Our Vision

Hearts on Fire with a Vision for growth

Tandridge: St Peter

Tandridge Deanery

A parish within the Oxted Team Ministry


Tandridge Lane
Surrey RH8 9NN

Location map

External photo

Parish Contacts

Revd Dr Andrew Rumsey
The Rectory
29 Chichele Road
Oxted RH8 0AE
01883 713016

Parish Office
Oxted Community Hall
53 Church Lane
Oxted RH8 9NB
01883 714263

Introduction to Parish

Our vision is to Know Christ, Grow Community and Renew Heritage. We are a modern all-age Church, seeking to meet the needs of our community, with strong links to St Peter’s CE Infant School and other local organisations. Our church caters for those who prefer both contemporary and traditional worship styles. We worship in a beautiful building, which hosts other events too. The church and the wider village community join together to organise events throughout the year in the church building and around the parish. These include the Tandridge Village Fete, music concerts and seasonal events around Harvest and Christmas.

Sunday Services

8am Holy Communion (first Sunday of the month only, traditional language)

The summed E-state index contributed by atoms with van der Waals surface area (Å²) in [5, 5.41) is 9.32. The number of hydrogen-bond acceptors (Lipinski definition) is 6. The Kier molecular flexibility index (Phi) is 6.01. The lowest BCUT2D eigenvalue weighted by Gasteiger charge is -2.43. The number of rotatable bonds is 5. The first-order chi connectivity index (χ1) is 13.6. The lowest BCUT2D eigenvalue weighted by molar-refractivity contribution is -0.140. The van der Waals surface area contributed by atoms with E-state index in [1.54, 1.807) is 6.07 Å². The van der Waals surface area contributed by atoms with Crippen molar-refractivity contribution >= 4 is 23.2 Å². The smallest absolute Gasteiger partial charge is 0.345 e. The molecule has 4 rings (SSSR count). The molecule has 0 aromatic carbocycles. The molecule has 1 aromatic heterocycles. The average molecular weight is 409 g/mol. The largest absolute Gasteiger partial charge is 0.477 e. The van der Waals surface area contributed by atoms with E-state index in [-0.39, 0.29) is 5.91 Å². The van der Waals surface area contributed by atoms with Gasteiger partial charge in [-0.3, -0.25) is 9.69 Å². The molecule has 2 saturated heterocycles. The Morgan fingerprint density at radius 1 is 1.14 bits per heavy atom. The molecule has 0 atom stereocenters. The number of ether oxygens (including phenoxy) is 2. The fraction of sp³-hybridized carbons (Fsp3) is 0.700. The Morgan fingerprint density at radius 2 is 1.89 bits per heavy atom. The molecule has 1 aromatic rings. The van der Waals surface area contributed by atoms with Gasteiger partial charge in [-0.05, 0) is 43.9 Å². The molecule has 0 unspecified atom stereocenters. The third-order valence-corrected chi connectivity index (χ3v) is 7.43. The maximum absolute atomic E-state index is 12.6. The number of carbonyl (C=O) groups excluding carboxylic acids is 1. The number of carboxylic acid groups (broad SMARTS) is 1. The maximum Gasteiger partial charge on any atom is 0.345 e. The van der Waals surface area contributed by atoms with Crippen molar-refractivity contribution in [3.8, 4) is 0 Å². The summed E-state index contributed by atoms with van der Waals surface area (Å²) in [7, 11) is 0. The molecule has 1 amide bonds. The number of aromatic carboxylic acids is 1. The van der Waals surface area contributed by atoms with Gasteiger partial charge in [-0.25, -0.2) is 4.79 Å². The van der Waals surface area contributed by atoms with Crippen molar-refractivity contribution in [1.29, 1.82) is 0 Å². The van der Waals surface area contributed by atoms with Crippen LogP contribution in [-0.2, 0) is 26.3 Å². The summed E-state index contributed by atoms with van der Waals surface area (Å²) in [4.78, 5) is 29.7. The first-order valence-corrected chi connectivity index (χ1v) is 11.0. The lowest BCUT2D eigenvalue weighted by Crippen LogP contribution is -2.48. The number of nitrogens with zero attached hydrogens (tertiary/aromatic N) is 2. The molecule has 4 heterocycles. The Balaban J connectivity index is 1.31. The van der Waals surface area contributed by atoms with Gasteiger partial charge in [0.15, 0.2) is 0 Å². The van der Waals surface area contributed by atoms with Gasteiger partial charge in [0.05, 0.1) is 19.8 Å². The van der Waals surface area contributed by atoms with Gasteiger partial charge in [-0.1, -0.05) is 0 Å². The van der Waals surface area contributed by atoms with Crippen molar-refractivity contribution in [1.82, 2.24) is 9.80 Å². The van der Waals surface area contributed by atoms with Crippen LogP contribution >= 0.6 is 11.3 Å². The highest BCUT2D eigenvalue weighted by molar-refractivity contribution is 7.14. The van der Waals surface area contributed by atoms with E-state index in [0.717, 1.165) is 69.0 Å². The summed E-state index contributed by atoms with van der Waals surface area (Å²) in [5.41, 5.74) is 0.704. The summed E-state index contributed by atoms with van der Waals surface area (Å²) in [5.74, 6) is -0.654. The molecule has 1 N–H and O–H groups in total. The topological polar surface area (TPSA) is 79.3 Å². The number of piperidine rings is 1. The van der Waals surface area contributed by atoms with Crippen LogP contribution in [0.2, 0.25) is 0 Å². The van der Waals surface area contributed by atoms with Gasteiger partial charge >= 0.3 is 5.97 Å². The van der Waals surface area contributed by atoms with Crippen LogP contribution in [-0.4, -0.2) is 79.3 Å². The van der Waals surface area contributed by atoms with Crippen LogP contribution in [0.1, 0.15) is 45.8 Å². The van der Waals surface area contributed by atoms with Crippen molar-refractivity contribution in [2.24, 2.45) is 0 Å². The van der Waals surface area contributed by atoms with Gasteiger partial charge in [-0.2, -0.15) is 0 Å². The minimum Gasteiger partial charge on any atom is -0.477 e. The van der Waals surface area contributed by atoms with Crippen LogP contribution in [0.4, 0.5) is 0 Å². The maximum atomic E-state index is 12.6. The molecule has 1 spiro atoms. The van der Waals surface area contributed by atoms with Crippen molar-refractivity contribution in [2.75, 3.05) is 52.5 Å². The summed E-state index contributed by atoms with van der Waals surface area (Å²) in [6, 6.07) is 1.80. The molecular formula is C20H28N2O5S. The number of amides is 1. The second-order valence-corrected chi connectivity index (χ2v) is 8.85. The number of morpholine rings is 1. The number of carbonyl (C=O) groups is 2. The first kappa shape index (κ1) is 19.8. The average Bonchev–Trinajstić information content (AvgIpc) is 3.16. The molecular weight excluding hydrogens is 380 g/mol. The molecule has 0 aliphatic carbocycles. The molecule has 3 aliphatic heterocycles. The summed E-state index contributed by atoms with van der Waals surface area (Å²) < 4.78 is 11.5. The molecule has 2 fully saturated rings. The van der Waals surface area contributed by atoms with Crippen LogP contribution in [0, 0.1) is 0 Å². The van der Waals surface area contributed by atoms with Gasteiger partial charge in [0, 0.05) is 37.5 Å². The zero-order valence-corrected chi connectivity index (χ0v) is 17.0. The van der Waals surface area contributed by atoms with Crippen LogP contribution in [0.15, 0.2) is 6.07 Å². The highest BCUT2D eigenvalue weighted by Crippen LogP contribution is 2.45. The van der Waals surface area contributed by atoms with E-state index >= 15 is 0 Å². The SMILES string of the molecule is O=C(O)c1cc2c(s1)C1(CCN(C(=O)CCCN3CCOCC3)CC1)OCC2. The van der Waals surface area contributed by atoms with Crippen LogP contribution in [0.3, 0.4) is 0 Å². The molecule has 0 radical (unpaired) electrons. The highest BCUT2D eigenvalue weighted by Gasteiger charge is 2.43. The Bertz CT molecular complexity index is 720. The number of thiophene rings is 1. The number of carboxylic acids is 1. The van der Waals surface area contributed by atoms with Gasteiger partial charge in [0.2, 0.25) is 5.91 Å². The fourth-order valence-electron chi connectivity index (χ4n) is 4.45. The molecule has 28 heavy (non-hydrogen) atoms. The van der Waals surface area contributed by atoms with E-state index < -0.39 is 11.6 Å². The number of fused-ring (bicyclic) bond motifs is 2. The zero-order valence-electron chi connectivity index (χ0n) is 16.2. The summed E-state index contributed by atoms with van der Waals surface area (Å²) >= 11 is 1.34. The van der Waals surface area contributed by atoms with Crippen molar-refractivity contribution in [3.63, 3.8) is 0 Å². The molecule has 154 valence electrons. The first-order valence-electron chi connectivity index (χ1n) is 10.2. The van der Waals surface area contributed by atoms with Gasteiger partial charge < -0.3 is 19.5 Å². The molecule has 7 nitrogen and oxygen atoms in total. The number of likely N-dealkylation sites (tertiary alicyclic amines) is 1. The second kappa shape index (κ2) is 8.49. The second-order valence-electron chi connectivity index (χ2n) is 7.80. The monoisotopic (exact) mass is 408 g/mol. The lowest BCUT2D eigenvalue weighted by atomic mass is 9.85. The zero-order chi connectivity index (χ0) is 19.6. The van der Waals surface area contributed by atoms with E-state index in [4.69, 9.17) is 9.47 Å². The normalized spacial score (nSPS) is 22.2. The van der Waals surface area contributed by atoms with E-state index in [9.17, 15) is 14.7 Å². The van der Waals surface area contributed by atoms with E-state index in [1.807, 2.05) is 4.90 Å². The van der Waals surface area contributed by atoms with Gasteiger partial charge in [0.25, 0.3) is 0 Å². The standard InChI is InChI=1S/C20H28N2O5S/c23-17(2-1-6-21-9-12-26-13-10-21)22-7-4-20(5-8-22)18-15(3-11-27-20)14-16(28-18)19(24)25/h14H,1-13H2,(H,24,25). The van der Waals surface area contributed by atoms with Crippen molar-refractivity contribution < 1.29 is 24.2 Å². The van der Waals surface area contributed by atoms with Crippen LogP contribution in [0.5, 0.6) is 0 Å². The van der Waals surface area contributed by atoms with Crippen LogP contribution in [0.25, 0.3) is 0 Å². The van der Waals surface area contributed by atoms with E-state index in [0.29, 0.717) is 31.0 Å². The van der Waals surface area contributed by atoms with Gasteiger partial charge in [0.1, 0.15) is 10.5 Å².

11am Family Service – informal worship with junior church. Holy Communion on last Sunday of month.
6.30pm Evensong (Book of Common Prayer), with Holy Communion on third Sunday.

Other Services

10am Holy Communion (Common Worship Order Two, first Wednesday of the month only)


Patron: Bishop of Southwark
Tradition: Central Anglican
Population (2011 census): 418
Urban Priority Area: No

St Peter’s works closely with St Mary’s Oxted and also enjoys a close relationship with Oxted's three other churches: Roman Catholic, URC and ‘King’s Church’ (non-denominational), as well as other churches in the Churches Together in Oxted District network.

For more information see our website, which is updated regularly: stpeterstandridge.uk

Details of Church

Internal photoBuilt: 12th century - restored 19th century
Architect: George Gilbert Scott (restored in 19th Century)
Listing: grade 1

St Peter's is the only worship centre in the Tandridge village community. It was important particularly in Anglo-Saxon times in giving its name to one of the thirteen districts into which Surrey was divided.  From the style of rough stone-work these are thought to be early Norman, dating from the last quarter of the 11th Century, and are considered to be amongst the oldest examples of their kind in Surrey. The nave roof is of Early English coupled rafter construction, which dates to around 1300. Within the churchyard is a gigantic yew tree, which is one of the largest and most famous in Britain.

Facilities: Disabled access, toilets (outside, but soon to be inside), sound system with induction loop.